Friday, May 13, 2011

Mitt's Last Stand

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"I have stood in the center of the battlefield on every major social issue."
-Mitt Romney

Today, I heard possibly the best answer to the Romneycare spectre that haunts prospective Presidential candidate Mitt Romney. Unfortunately, not only did Romney not utter it, but he had already publicly taken exactly the opposite position. Romney on Romneycare:

According to Romney, the differences between his plan and Obama's are many, but similarities exist as well-and he's not willing to apologize for one of them.

Though he "respects" those who believe he should've taken a different course as governor and realizes that his explanation is "not going to satisfy everyone," he would not reject the individual insurance mandate included in the Massachusetts plan -- the pesky similarity to federal health care reform that serves as fodder for criticism from both sides of the aisle.

"It wouldn't be honest," Romney said. "I, in fact, did what I thought was right for the people of our state."

I'll paraphrase the defense he might have used:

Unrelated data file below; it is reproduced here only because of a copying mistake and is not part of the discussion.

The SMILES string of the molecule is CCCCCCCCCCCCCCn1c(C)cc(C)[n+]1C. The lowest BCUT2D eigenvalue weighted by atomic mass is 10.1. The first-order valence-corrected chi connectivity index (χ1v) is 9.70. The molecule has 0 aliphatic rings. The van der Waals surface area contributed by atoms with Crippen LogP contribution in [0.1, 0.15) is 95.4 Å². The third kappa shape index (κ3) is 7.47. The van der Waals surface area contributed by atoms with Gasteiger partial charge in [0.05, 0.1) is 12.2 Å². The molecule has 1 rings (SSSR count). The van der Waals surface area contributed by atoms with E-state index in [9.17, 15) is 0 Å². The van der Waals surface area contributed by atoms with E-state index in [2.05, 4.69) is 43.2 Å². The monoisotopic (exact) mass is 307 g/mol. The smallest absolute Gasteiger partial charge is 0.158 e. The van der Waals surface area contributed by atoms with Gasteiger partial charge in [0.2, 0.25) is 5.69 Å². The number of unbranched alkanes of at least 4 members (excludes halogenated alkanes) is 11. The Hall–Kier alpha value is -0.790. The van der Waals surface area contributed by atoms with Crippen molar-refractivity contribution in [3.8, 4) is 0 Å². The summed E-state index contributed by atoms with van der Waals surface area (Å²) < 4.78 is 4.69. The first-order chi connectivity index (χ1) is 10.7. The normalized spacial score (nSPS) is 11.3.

"President Obama had good intentions with the health care bill. I know all about it! I had good intentions, too, when I signed universal health care in Massachusetts, but no one knows better than I do that universal health care did not live up to expectations nor did it reduce costs the way it was planned. Obamacare takes everything that failed in Massachusetts and multiplies the flaws and shortcomings fifty fold."

Instead of admitting he was wrong and demonstrating that he learned from the experience, he's doubling down on good intentions, ignoring the consequences, AND the intensity of the public's dislike for Obamacare or its unwitting author from Massachusetts.

Cross posted at LCR.


  1. Doubling down, indeed. At least tea party activists will have this (very recent) statement to point to as another disqualification of his conservative bona fides.

  2. I think it was Brent Bozell who made the argument. I'm decidedly not a Mitt fan, but after listening to him, I found myself nodding in agreement. If Mitt could go back in time seven days and present the Bozell argument, he might have had a chance!
    But, he's already been accused of a lot of flip flopping. This would only add to it and I doubt that he could make it sound sincere anyway.


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